education | Customer Service Solutions, Inc. - Page 2

The Proven Value in What You Do - 4/9/24


Forbes wrote an article last year based on a compilation of the results of research on customer service and the customer experience; it was titled:  100 Customer Experience Stats For 2023. In reading the article, you’ll note that many of these key research findings are about you – the value Read more

A Tale of Two Texts - 4/2/24


Having to get allergy shots once a week is never fun, and for Janet, it became an even bigger frustration. She had the shots typically scheduled on Tuesday around 10:30 in the morning, figuring she would avoid the morning rush as well as the lunch rush by going mid-morning.  However, Read more

The Secret Sauce for Great Customer Service - 3/26/24


I was working with the League Office for a major American sport several years back, and one of the executives asked me to describe our Secret Sauce that helped our clients improve the fan experience and customer retention.  I gave him a sense of what makes us unique and Read more

The Miracle of an Apology - 3/19/24


Unfortunate but true story… The manager basically lost his mind.  He terminated his employee on the spot.  She had told the customer that there was going to be a delay in the shipment.  The employee called up the customer ahead of time to let the customer know what was about Read more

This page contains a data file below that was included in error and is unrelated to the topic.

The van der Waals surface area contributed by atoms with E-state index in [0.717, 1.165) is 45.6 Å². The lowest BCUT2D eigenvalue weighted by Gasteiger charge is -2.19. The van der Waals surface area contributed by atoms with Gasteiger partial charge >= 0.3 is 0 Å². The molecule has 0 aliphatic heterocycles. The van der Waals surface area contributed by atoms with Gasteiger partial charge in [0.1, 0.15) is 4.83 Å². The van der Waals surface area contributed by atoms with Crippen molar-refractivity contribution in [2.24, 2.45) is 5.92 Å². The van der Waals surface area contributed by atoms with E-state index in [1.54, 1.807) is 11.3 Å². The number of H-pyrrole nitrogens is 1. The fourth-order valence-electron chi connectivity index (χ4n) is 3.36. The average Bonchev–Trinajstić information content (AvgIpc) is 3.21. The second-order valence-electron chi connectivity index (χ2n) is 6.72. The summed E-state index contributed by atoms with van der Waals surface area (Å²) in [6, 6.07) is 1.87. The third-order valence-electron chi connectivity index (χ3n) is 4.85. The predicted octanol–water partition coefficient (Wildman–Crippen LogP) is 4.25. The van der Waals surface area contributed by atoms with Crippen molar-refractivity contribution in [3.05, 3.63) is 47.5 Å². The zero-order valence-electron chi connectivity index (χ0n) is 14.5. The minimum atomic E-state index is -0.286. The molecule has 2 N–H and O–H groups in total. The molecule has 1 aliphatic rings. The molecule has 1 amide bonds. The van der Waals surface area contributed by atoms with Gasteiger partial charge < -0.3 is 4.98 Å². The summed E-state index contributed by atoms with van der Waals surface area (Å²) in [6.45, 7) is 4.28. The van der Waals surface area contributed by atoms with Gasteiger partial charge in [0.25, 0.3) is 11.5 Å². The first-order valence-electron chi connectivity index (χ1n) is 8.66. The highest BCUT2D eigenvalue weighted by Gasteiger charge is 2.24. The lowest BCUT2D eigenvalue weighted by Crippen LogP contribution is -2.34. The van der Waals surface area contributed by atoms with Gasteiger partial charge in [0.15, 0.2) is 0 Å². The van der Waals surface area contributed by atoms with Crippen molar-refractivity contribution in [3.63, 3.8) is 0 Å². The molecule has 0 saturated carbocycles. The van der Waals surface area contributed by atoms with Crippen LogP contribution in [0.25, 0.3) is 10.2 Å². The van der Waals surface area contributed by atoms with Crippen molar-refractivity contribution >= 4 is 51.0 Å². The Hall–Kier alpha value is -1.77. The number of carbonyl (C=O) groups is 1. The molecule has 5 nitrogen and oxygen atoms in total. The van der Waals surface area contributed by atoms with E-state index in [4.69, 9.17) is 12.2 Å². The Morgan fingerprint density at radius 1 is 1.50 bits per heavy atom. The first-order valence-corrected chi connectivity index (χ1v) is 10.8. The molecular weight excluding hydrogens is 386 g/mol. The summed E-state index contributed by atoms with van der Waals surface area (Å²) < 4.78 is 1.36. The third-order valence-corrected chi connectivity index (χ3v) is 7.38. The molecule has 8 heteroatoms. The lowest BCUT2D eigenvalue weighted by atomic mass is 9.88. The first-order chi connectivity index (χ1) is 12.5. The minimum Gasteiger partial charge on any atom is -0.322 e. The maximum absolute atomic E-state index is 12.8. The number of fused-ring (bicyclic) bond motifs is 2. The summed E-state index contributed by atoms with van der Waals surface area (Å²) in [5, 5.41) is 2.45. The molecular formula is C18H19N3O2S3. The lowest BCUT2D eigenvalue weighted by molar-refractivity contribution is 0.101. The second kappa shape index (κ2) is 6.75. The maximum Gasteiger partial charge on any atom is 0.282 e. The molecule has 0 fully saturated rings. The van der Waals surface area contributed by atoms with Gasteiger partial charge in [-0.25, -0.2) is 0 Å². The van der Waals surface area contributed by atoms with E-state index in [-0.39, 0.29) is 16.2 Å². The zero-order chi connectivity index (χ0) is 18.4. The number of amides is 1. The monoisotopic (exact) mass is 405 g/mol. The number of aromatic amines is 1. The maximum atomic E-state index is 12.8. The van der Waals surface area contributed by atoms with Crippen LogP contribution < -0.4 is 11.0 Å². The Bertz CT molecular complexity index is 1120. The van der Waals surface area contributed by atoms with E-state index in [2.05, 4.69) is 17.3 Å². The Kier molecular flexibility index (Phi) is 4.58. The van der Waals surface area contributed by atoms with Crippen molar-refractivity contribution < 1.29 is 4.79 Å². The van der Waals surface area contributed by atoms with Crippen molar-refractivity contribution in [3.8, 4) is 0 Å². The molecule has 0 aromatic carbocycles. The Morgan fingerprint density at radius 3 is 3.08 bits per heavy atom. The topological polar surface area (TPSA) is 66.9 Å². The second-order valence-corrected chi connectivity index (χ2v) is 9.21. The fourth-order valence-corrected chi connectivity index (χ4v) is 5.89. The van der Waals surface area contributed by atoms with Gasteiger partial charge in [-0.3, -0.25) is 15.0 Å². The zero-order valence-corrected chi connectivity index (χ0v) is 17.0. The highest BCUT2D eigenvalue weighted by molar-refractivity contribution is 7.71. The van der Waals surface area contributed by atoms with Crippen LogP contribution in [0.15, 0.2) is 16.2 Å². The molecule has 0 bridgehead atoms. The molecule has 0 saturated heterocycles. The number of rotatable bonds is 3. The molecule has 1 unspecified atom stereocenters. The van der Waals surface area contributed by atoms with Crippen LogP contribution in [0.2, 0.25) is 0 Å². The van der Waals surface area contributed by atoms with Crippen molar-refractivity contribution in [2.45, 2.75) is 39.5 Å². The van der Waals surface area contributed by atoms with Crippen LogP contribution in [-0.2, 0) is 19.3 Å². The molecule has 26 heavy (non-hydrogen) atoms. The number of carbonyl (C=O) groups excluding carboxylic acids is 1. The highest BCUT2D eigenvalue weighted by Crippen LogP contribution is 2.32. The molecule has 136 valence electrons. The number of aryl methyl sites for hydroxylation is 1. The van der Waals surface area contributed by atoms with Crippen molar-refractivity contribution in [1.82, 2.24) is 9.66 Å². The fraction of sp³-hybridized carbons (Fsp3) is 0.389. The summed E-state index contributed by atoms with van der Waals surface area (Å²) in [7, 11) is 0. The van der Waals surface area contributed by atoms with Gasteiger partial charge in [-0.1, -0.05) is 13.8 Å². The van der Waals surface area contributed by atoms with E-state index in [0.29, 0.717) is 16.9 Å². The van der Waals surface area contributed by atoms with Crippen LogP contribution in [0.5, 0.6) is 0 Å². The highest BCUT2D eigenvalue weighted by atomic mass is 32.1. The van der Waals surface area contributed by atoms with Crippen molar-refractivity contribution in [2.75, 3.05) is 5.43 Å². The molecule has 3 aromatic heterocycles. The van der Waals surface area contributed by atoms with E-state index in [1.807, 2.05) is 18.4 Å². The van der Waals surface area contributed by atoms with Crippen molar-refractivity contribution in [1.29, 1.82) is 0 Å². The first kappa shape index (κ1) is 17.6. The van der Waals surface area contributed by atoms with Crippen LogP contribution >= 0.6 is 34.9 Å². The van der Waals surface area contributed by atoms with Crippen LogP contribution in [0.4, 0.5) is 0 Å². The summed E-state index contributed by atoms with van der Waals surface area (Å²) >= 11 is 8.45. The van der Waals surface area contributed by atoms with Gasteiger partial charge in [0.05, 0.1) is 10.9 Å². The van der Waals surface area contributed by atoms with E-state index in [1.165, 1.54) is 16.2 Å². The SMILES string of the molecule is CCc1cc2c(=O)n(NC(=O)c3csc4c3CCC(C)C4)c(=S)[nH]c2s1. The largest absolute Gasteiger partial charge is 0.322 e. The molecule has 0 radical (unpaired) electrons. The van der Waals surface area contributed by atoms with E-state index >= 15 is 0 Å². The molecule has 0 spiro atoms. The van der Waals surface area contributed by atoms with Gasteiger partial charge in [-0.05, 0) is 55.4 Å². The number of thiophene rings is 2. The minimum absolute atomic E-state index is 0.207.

It’s Not About the 5-Minute Wait - 3/12/24


Robert went into his supervisor’s office to update her on a situation at the payment desk.  Robert said that a customer was about fourth or fifth in line, waiting to be served, and the customer was complaining loudly about the wait.  He was there to make a property tax Read more

Lessons from the Greats - 3/5/24


I was recently facilitating a workshop on the customer experience, and I made the point that it’s usually beneficial to look at your personal life for great experiences; identify what really resonates with you in a positive way in order to uncover ideas to improve your own customer service. So, Read more